- Look at your solder joints. Any missing or bridged connections should be fixed.
- Check the orientation of the microcontroller..
- Try a fresh battery, ensuring that the positive side goes away from the PCB
- Use a multi-meter and check the voltage
- Check the orientation of the LED. Remove the coin cell and use two wires to connect it directly to the LED terminals. This will tell you if the LED is in the correct position. If it is not, unsolder it and put it in correctly.
- Here is a good video on how to do it: http://youtu.be/Z38WsZFmq8E
- If all else fails, ask for help. Instructables is a great, positive community and will try and help.
I've tried to make this as easy and fool-proof as possible, but if you are a true beginner, you may need the help of someone more experienced. We create Instructables because we like to share the joy of our hobbies. If you are not successful in building this, you can help me by letting me help you figure out why! We are all learning in one way or another. I'm trying to learn how to make my Instructables better!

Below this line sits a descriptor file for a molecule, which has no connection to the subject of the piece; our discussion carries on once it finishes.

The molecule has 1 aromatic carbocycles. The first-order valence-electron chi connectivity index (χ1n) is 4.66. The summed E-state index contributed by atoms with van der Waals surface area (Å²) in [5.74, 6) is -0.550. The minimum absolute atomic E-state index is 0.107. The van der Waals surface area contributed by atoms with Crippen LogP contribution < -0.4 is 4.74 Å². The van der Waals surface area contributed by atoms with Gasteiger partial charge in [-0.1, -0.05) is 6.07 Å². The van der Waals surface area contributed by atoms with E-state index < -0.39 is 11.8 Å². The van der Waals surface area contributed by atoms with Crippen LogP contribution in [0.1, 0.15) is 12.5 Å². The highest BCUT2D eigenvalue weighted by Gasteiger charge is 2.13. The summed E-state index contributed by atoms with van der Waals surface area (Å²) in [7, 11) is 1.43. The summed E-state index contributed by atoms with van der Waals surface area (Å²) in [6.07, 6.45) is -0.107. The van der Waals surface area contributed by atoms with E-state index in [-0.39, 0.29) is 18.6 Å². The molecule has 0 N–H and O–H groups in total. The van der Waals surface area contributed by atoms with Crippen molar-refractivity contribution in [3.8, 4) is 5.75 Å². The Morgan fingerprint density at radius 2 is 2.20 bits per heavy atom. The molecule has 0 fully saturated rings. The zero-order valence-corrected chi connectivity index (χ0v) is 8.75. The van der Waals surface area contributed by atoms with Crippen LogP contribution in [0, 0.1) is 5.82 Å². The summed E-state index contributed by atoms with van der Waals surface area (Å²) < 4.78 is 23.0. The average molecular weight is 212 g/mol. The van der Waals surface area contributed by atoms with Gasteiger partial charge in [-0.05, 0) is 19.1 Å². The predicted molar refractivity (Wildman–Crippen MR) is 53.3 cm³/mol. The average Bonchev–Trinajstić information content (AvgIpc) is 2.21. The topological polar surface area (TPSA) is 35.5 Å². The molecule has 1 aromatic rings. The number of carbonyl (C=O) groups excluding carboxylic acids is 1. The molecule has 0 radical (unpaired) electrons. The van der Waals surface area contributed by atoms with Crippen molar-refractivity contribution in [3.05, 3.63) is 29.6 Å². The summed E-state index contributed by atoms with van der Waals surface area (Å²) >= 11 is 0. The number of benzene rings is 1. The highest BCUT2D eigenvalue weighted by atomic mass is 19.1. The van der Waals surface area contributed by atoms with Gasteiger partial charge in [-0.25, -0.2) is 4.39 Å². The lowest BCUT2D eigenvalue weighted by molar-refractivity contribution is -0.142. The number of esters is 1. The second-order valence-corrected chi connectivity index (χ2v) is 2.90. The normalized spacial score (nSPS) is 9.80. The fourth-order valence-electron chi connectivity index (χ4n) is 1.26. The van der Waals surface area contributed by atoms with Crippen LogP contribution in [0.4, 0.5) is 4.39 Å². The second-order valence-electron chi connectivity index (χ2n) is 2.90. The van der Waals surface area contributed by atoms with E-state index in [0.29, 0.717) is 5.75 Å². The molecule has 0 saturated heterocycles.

Step 9: Clasp
There are a number of ways you can display your new found digital bling. You can put a jump-ring in it and use it as a necklace, or solder a broach clasp to the rectangular pad. The easiest (and cheapest) way is with a tie-tack and clasp.
- Insert the tack from the front, pointing toward the back.
- Solder it in like a through-hole lead.
- It will take a bit more heat and solder than normal.
- Let it cool and inspect your work.
Step 10: Reprogramming
- Download the Arduino Programming Environment.
- Install support for the Attiny 85 from either:
- [File] -> [Examples] -> [Arduino as ISP].
- The positive and negative pads are marked so you can orient the header correctly.
- [Tools] -> [Programmer] -> [Arduino as ISP]
- [Tools] -> [Burn Bootloader]
- [File] -> [Upload using programmer]
The biggest source of errors I get involve not having the pins aligned correctly.